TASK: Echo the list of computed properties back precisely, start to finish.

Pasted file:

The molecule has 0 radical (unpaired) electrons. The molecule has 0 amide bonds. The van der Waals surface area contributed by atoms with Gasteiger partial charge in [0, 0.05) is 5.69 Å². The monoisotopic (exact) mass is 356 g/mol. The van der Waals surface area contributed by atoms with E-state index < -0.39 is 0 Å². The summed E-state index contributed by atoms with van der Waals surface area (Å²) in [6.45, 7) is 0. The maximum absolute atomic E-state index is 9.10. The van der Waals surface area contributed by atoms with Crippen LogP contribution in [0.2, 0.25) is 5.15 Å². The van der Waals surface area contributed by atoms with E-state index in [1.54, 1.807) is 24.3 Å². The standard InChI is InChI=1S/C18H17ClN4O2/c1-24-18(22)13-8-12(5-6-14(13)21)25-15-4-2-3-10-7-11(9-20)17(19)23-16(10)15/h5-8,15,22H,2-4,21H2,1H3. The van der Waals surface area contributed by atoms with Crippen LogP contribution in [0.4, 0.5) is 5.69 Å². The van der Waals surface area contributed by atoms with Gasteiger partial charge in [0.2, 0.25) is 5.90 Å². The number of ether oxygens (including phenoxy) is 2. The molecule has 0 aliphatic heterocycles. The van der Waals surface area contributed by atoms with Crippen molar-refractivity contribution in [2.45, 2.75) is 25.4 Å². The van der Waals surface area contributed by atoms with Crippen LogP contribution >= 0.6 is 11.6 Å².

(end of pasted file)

The molecule has 0 radical (unpaired) electrons. The molecule has 0 amide bonds. The van der Waals surface area contributed by atoms with Gasteiger partial charge in [0, 0.05) is 5.69 Å². The monoisotopic (exact) mass is 356 g/mol. The van der Waals surface area contributed by atoms with E-state index < -0.39 is 0 Å². The summed E-state index contributed by atoms with van der Waals surface area (Å²) in [6.45, 7) is 0. The maximum absolute atomic E-state index is 9.10. The van der Waals surface area contributed by atoms with Crippen LogP contribution in [0.2, 0.25) is 5.15 Å². The van der Waals surface area contributed by atoms with E-state index in [1.54, 1.807) is 24.3 Å². The standard InChI is InChI=1S/C18H17ClN4O2/c1-24-18(22)13-8-12(5-6-14(13)21)25-15-4-2-3-10-7-11(9-20)17(19)23-16(10)15/h5-8,15,22H,2-4,21H2,1H3. The van der Waals surface area contributed by atoms with Crippen LogP contribution in [0.4, 0.5) is 5.69 Å². The van der Waals surface area contributed by atoms with Gasteiger partial charge in [0.2, 0.25) is 5.90 Å². The number of ether oxygens (including phenoxy) is 2. The molecule has 0 aliphatic heterocycles. The van der Waals surface area contributed by atoms with Crippen molar-refractivity contribution in [2.45, 2.75) is 25.4 Å². The van der Waals surface area contributed by atoms with Crippen LogP contribution >= 0.6 is 11.6 Å².